What is Probate and do I want to avoid it?

We often encounter clients that are afraid of probate. This can be for good reason: sometimes a probate process is filled with stress and infighting, or court troubles over access to an asset. But it isn’t always like that. And if there is a chance that it could get that way for you, it is easy to avoid.

What is the Probate Process?

The word “probate” refers the court system that handles the administration of the estates of deceased persons to ensure the deceased individual’s assets are transferred to the rightful heirs. (When we say “estate,” we mean any and all assets belonging to the deceased after death, whether it is just 1 bank account and some clothes, or a complicated estate worth millions.) Probate Court handles other matters such as guardianships and juvenile issues, but most commonly it is know for the administration of the estates of deceased individuals. Most counties have their own probate courts, but smaller counties may share probate courts.

The probate process will be guided either by your Last Will and Testament, or if you don’t have a Will, by the State’s rules for who inherits what. In other words, unlike what some people believe, a Will does not avoid probate. The probate process will be short and simple if the deceased has very few assests at death. But if there is real estate and other assets worth more than $22,000 or so, a full probate will be necessary, including several steps that take 5 or more months, and several thousand dollars in attorneys fees.

Probate involves notifying potential heirs that there are assets. In a fractious or troubled family, that can be an invitation to a fight. But most often, the probate process goes smoothly, if slowly.

How Can I Avoid Probate?

The glib answer to this question is to not own anything at your death. But by structuring ownership creatively, you can essentially “not own anything” upon your death. This can be accomplished in several ways.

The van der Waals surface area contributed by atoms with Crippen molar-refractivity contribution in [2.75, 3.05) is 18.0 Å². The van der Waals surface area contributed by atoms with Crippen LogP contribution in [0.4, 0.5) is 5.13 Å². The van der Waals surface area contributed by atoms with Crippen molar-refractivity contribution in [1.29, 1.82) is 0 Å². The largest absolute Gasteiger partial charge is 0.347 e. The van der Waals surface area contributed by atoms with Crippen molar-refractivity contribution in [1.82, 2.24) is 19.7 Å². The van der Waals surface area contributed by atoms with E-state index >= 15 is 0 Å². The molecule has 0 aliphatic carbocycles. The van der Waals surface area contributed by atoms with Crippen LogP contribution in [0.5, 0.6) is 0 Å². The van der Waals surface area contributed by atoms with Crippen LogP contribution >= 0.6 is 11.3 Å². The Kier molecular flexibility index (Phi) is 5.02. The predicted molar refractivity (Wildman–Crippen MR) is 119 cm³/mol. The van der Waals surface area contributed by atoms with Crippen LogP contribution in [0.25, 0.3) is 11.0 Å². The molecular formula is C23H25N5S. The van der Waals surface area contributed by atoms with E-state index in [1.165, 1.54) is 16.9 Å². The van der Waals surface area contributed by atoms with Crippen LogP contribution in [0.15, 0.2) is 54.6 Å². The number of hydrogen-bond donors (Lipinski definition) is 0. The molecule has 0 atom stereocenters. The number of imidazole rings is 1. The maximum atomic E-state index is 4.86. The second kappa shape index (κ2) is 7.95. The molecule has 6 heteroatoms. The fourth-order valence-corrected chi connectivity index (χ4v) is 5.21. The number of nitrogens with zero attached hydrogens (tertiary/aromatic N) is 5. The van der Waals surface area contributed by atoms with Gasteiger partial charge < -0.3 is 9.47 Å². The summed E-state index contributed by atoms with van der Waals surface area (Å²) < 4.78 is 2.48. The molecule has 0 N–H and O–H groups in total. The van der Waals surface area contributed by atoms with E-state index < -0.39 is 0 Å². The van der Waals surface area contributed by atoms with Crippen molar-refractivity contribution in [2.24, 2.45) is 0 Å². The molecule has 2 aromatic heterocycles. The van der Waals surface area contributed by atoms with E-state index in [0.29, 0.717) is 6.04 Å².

1. Beneficiary Designations. Any asset that has a beneficiary designation (retirement accounts, some bank accounts, life insurance, etc.) will automatically belong to the named beneficiary on the death of the owner. No probate applies to that asset.
  2. Co-Ownership. Any asset that is owned with someone as joint owners with rights of survivorship becomes the property of the survivors automatically, with no probate applicable. Note though, that some co-ownership may not work that way, so it is important to get advice about your specific situation.
  3. A Trust. A living trust can be created to essentially “own” your assets during your life. Then upon death, the trust (not you) owns the assets and can hold onto them for a while for minor or disabled children, for example, or can distribute to your beneficiaries. Although you exerted control and beneficial ownership during your life, in the eyes of the law, you didn’t really own the assets in the trust, so there is no probate for those assets.

How Do I Choose From These Options?

In this digital age there are many providers eager to help you, including do it yourself products. If you are experienced in tax and real estate issues, you might be ok using those products. Or you can seek the help of an expert to help you create an estate plan that suits the needs of those you will leave behind.